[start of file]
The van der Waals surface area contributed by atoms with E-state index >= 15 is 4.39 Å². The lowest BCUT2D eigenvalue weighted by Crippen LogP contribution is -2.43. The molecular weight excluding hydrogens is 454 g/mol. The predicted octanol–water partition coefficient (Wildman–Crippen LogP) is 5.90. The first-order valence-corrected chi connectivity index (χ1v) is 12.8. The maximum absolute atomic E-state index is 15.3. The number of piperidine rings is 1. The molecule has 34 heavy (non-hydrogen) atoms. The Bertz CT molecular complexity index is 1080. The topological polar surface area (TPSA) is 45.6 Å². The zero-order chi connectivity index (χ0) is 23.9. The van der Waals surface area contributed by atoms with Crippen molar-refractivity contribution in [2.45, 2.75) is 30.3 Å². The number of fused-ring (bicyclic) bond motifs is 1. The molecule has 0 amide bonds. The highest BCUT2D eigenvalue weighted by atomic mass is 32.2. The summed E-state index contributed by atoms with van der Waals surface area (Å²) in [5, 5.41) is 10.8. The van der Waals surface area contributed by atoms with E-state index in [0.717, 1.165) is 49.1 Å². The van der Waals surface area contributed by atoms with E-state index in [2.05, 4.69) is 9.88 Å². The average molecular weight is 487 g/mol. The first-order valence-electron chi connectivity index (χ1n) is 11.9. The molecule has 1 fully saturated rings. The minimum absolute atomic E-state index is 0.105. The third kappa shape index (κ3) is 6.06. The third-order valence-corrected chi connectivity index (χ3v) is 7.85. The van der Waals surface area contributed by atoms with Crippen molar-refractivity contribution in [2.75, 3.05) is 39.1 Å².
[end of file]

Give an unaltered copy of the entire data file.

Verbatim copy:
The van der Waals surface area contributed by atoms with E-state index >= 15 is 4.39 Å². The lowest BCUT2D eigenvalue weighted by Crippen LogP contribution is -2.43. The molecular weight excluding hydrogens is 454 g/mol. The predicted octanol–water partition coefficient (Wildman–Crippen LogP) is 5.90. The first-order valence-corrected chi connectivity index (χ1v) is 12.8. The maximum absolute atomic E-state index is 15.3. The number of piperidine rings is 1. The molecule has 34 heavy (non-hydrogen) atoms. The Bertz CT molecular complexity index is 1080. The topological polar surface area (TPSA) is 45.6 Å². The zero-order chi connectivity index (χ0) is 23.9. The van der Waals surface area contributed by atoms with Crippen molar-refractivity contribution in [2.45, 2.75) is 30.3 Å². The number of fused-ring (bicyclic) bond motifs is 1. The molecule has 0 amide bonds. The highest BCUT2D eigenvalue weighted by atomic mass is 32.2. The summed E-state index contributed by atoms with van der Waals surface area (Å²) in [5, 5.41) is 10.8. The van der Waals surface area contributed by atoms with E-state index in [0.717, 1.165) is 49.1 Å². The van der Waals surface area contributed by atoms with E-state index in [2.05, 4.69) is 9.88 Å². The average molecular weight is 487 g/mol. The first-order valence-electron chi connectivity index (χ1n) is 11.9. The molecule has 1 fully saturated rings. The minimum absolute atomic E-state index is 0.105. The third kappa shape index (κ3) is 6.06. The third-order valence-corrected chi connectivity index (χ3v) is 7.85. The van der Waals surface area contributed by atoms with Crippen molar-refractivity contribution in [2.75, 3.05) is 39.1 Å².